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Geographic Information Systems Applications in Natural Resource Management. Chapter 3 Acquiring, Creating, and Editing GIS Databases. Michael G. Wing & Pete Bettinger. Chapter 3 Objectives. Methods to acquire GIS databases, particularly via the Internet

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Geographic information systems applications in natural resource management l.jpg

Geographic Information SystemsApplications in Natural Resource Management

Chapter 3

Acquiring, Creating, and

Editing GIS Databases

Michael G. Wing & Pete Bettinger


Chapter 3 objectives l.jpg
Chapter 3 Objectives

  • Methods to acquire GIS databases, particularly via the Internet

  • Methods to create new GIS databases

  • Processes to edit existing GIS databases

  • Types and sources of error potentially associated with GIS databases


Four general cases of gis databases at most organizations l.jpg
Four general cases of GIS databases at most organizations

  • The data necessary for project work

    • Don’t exist

    • Do exist but were created for other general uses and may not be completely suitable for your project

    • Do exist but were created for other specific uses and may not be completely suitable for your project

    • The data are in place and in good order for your project!


Typically you ll have to acquire data l.jpg
Typically, you’ll have to acquire data

  • Hire a contractor to create or edit GIS data

  • Use a GPS or other device to capture data

  • Modifying an existing database

  • Create a new GIS database

    • Digitizing

    • Using/buying data from another organization

    • Downloading data from the Internet


Internet acquisition l.jpg
Internet acquisition

  • Now a standard method of making data available

  • Many federal and state organizations make spatial data available

    • The U.S. Government is the largest producer of spatial data in the world

    • Manual of Federal Geographic Data Products

  • Freedom of information act allows the public some access to data created by public agencies

  • Use these data to save time


Oregon data sources l.jpg
Oregon Data Sources

  • Oregon Geospatial Data Clearinghouse (OGDC)

    • Formerly the SSCGIS

    • Demonstration

  • OSU College of Forestry

  • Bureau of Land Management (BLM)*

  • National Forest Offices (SNF)

  • StreamNet*

  • Oregon Department of Fish and Wildlife (ODFW)*

  • Environmental Protection Agency (EPA)*


National data sources l.jpg
National Data Sources

  • US Geological Survey (USGS)*

  • Bureau of Land Management (BLM)*

  • National Park Service (NPS)*


Acquisition processes l.jpg
Acquisition processes

  • Using an Internet browser to select and download

  • FTP- File Transfer Protocol

  • Transfer on hardware

    • Tape

    • External harddrive

    • CD or DVD

    • USB key

    • Floppy


Creating gis databases l.jpg
Creating GIS databases

  • We’ve covered techniques in Chapter 1

    • Digitizing

    • Remote Sensing

      • Satellite imagery

      • LIDAR

    • Laser range finder

    • Total station

    • Scanning

    • GPS


Slide10 l.jpg

Roads

Stands

Reference points

(with associated

X and Y

coordinates)

Figure 3.1. Measurement reference points for the Daniel Pickett forest to enable digitizing of additional landscape features or the creation of new GIS databases.


Slide11 l.jpg

Figure 3.2. A landslide drawn on a map with a regular sharpened pencil (upper left), a marker (upper right), a sharpened pencil, yet in a sloppy manner – the landslide area is not closed (lower left), a marker, yet in a sloppy manner - the landslide area is barely closed (lower right).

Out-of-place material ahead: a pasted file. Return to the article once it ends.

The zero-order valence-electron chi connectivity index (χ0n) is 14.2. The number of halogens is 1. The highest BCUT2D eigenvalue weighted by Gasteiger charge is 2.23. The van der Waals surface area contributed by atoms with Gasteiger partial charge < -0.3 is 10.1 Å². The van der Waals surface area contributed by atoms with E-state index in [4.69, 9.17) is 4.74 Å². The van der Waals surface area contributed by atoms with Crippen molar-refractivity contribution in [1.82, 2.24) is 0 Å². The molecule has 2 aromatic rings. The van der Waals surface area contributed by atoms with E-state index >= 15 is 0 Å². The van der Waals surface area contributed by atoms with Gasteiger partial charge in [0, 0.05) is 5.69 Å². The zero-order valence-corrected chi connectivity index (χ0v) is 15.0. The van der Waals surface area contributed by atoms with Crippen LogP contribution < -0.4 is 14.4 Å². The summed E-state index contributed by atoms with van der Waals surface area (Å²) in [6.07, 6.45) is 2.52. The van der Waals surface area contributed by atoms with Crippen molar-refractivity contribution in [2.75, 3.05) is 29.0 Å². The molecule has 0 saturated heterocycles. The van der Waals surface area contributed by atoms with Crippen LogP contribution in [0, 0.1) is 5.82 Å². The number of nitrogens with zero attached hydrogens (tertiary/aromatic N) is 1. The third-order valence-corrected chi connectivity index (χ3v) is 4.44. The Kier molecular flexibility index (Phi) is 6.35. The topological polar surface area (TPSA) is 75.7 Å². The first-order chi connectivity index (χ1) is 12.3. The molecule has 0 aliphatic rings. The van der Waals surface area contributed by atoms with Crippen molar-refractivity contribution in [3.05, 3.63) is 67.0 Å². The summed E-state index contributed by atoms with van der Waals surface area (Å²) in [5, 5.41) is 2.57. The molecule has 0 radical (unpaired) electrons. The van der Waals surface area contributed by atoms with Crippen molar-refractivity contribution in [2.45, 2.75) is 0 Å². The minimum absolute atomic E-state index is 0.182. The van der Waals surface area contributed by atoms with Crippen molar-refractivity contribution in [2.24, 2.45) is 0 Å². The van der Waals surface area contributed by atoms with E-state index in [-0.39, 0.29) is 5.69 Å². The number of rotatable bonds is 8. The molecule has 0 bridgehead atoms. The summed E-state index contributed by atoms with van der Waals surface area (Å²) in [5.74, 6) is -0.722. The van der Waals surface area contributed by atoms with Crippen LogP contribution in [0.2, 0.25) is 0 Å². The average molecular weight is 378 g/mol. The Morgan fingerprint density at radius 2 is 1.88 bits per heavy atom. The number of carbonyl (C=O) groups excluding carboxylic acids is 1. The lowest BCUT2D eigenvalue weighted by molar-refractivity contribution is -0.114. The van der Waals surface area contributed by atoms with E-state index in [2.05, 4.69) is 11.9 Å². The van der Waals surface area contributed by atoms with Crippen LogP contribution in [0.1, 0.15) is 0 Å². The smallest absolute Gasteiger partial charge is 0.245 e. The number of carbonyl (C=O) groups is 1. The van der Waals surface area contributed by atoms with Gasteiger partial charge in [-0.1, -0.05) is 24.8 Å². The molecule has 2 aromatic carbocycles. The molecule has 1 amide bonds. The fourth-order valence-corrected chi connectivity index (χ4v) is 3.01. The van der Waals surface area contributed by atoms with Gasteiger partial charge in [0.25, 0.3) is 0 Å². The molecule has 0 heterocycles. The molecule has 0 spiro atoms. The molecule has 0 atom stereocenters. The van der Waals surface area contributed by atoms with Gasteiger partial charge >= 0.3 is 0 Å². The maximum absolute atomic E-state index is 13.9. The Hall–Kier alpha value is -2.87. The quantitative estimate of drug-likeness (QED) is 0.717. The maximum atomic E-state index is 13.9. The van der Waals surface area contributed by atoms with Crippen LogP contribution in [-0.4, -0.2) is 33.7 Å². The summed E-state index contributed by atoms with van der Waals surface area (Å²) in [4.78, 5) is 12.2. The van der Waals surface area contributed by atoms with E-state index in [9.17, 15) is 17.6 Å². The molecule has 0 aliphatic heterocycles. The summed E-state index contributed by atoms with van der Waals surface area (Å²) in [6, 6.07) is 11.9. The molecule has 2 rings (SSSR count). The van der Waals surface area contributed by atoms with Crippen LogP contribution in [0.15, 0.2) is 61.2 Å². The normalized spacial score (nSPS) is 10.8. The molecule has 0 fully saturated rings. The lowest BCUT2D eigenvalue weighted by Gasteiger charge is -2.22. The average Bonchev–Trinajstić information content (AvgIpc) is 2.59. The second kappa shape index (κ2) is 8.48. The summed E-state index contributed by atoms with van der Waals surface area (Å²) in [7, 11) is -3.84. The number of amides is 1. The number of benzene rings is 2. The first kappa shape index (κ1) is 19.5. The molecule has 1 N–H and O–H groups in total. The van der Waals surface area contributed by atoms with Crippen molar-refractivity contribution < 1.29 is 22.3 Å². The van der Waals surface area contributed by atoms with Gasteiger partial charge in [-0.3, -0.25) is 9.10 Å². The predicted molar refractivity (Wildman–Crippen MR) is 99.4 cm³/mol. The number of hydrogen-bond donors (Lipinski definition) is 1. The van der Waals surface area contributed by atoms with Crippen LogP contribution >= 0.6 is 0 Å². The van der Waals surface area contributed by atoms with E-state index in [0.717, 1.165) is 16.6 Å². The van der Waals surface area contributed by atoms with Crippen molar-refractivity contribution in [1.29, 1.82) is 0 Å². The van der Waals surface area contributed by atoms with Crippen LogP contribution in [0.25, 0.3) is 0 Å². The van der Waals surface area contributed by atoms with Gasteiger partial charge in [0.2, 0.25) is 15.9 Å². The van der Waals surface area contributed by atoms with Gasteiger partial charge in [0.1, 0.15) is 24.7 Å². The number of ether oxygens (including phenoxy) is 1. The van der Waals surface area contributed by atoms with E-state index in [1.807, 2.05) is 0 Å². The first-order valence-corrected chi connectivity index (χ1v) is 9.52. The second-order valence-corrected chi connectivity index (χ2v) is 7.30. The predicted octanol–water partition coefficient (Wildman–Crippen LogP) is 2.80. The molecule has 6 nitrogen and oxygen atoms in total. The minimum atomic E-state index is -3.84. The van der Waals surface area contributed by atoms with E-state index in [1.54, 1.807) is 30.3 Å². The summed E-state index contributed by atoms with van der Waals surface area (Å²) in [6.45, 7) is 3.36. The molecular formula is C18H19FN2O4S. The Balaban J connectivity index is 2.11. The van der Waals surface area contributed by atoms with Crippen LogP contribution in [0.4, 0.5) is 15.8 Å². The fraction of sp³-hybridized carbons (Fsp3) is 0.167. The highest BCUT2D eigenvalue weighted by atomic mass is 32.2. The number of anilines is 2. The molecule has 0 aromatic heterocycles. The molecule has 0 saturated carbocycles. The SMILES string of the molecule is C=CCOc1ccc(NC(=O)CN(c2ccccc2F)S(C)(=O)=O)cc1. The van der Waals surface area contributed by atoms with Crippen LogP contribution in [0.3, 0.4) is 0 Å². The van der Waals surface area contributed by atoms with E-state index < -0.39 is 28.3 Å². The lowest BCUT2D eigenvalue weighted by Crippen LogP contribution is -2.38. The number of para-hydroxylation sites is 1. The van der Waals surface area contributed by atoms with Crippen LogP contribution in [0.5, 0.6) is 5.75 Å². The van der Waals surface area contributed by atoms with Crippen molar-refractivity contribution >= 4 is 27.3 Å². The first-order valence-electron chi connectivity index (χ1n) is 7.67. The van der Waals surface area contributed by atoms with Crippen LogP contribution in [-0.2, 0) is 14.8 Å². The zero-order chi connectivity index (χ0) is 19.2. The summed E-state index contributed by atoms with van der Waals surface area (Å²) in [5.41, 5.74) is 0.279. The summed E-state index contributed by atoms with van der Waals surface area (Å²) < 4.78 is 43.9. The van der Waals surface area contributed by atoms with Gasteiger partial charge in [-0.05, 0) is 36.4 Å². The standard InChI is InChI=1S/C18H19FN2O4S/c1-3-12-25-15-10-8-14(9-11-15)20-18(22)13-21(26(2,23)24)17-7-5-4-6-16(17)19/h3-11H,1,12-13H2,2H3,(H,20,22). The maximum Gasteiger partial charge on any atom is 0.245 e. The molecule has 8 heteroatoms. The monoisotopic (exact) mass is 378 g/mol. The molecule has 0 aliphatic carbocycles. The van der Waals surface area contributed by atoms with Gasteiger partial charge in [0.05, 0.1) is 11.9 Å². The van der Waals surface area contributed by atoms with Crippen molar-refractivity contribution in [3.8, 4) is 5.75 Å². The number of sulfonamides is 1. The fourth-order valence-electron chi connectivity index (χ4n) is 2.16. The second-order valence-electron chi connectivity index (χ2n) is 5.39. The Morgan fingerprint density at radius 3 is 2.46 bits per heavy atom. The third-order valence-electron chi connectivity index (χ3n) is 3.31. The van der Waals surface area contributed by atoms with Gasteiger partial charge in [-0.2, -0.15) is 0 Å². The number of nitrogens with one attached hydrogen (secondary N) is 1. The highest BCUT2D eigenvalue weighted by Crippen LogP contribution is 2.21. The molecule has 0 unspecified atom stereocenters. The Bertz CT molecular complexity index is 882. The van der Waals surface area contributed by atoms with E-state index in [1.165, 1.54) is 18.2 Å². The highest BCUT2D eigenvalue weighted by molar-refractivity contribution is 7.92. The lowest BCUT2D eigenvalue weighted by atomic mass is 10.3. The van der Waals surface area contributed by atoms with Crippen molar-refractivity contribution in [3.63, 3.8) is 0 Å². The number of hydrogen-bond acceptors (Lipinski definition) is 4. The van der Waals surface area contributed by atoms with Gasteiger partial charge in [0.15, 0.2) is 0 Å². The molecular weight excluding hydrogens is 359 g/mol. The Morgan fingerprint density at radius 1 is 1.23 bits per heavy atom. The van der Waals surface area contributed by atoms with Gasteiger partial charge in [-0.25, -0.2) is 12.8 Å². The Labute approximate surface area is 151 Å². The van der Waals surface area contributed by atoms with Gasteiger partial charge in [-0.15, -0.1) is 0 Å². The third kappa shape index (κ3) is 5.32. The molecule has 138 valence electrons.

Slide12 l.jpg

(a) sharpened pencil (upper left), a marker (upper right), a sharpened pencil, yet in a sloppy manner – the landslide area is not closed (lower left), a marker, yet in a sloppy manner - the landslide area is barely closed (lower right).

(b)

(c)

Figure 3.3. A timber stand (a) in vector format, from the Brown Tract, scanned (b) or converted to a raster format using 25 m grid cells, then converted back to vector format (c) by connecting lines to the center of each grid cell.


Editing gis databases l.jpg
Editing GIS databases sharpened pencil (upper left), a marker (upper right), a sharpened pencil, yet in a sloppy manner – the landslide area is not closed (lower left), a marker, yet in a sloppy manner - the landslide area is barely closed (lower right).

  • Reasons for editing

    • Changing a spatial projection

    • Edge matching GIS databases to other databases

    • Generalization and transformation processes necessary to convert a GIS database to a specific format or resolution

  • In natural resources, updates may occur annually to keep pace with timber inventory

    • Growth, disturbance, harvesting


Updating processes l.jpg
Updating processes sharpened pencil (upper left), a marker (upper right), a sharpened pencil, yet in a sloppy manner – the landslide area is not closed (lower left), a marker, yet in a sloppy manner - the landslide area is barely closed (lower right).

  • Can be laborious and error-prone

  • Verification protocols can help

    • Assures that data variables are reasonable or meet some standard

    • Should be in place for spatial and attribute characteristics

    • Should involve multiple people


Slide15 l.jpg

Inventory forester sharpened pencil (upper left), a marker (upper right), a sharpened pencil, yet in a sloppy manner – the landslide area is not closed (lower left), a marker, yet in a sloppy manner - the landslide area is barely closed (lower right).

Information systems

analysts

maps, data files

Delineate changes

to be made to

inventory

Check data for

mistakes and

omissions

maps, data files

Verification

process #1

maps, data files

Digitize changes

to spatial data,

encode inventory

maps, data files

GIS

databases

Check data for

mistakes and

omissions

Verification

process #2

maps, data files

Integrate into

GIS

database

GIS

databases

Check data for

mistakes and

omissions

Check data for

mistakes and

omissions

Verification

process #4

Verification

process #3

Figure 3.4. A generalized process for updating a forest inventory GIS database.


Editing attributes l.jpg
Editing attributes sharpened pencil (upper left), a marker (upper right), a sharpened pencil, yet in a sloppy manner – the landslide area is not closed (lower left), a marker, yet in a sloppy manner - the landslide area is barely closed (lower right).

  • Attributes are the values used to describe landscape features in a GIS database

    • Fields, variables, columns, data, etc.

  • Attributes may need to be updated overtime